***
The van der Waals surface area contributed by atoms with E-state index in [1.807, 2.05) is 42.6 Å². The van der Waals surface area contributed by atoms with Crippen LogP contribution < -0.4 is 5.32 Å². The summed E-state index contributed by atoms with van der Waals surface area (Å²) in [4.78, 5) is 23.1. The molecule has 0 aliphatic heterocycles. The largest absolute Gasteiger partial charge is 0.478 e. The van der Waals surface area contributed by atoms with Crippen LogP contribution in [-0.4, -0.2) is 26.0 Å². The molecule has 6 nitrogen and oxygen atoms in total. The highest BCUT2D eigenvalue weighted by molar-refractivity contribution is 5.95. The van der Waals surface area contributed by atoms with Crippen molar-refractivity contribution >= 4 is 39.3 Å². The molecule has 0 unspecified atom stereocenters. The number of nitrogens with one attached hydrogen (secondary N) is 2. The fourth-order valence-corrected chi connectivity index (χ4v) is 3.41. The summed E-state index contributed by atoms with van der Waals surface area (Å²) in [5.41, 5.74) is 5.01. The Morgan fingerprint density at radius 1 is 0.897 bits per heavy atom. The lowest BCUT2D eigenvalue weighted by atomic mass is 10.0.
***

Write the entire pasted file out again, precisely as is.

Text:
The van der Waals surface area contributed by atoms with E-state index in [1.807, 2.05) is 42.6 Å². The van der Waals surface area contributed by atoms with Crippen LogP contribution < -0.4 is 5.32 Å². The summed E-state index contributed by atoms with van der Waals surface area (Å²) in [4.78, 5) is 23.1. The molecule has 0 aliphatic heterocycles. The largest absolute Gasteiger partial charge is 0.478 e. The van der Waals surface area contributed by atoms with Crippen LogP contribution in [-0.4, -0.2) is 26.0 Å². The molecule has 6 nitrogen and oxygen atoms in total. The highest BCUT2D eigenvalue weighted by molar-refractivity contribution is 5.95. The van der Waals surface area contributed by atoms with Crippen molar-refractivity contribution >= 4 is 39.3 Å². The molecule has 0 unspecified atom stereocenters. The number of nitrogens with one attached hydrogen (secondary N) is 2. The fourth-order valence-corrected chi connectivity index (χ4v) is 3.41. The summed E-state index contributed by atoms with van der Waals surface area (Å²) in [5.41, 5.74) is 5.01. The Morgan fingerprint density at radius 1 is 0.897 bits per heavy atom. The lowest BCUT2D eigenvalue weighted by atomic mass is 10.0.